(idiomatic) To become too physically large for something, especially clothes.
I give my old clothes to charity when I've grown out of them.
(idiomatic, by extension) To become too mature for something.
Grow-out-of Sentence Examples
Of Phanerogams, only the Dryas octopetala covers small areas of the debris, interspersed with isolated Cochlearia, &c., and, where a layer of thinner clay has been deposited in sheltered places, the surface is covered with saxifrages, &c.; and a carpet of mosses allows the arctic willow (Salix polaris) to develop. Where a thin sheet of humus, fertilized by lemmings, has accumulated, a few flowering plants appear, but even so their brilliant flowers spring direct from the soil, concealing the developed leaflets, while their horizontally spread roots grow out of proportion; only the Salix lanata rises to 7 or 8 in., sending out roots I in.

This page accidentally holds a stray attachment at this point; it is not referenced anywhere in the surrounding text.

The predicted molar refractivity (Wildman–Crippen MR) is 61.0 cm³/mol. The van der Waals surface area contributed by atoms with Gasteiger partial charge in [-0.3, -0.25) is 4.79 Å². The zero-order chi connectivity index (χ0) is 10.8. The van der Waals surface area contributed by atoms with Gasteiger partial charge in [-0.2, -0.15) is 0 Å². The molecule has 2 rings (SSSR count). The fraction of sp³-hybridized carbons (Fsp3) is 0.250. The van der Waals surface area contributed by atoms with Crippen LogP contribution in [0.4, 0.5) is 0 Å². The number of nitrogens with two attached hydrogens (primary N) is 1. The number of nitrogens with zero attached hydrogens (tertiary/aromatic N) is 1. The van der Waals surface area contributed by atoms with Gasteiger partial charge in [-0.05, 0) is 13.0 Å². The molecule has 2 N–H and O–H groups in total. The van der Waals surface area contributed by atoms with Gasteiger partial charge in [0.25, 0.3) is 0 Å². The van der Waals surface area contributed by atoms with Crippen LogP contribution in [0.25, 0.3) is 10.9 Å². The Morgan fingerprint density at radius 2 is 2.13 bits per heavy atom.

They grow out of the influence of Ambrose of Milan, but far more of Augustine of Hippo; and behind the latter to no small degree there is the greater influence of St Paul.
As the varying phenomena presented by the moon grow out of its orbital motion, the general character of the latter will be set forth in advance.
Impressed, Dusty wondered if Darian was beginning to grow out of his insolent teenager stage.
Ariel as Ceres takes center stage, appearing to grow out of the earth itself and graced by the arrival of a passing cornfield.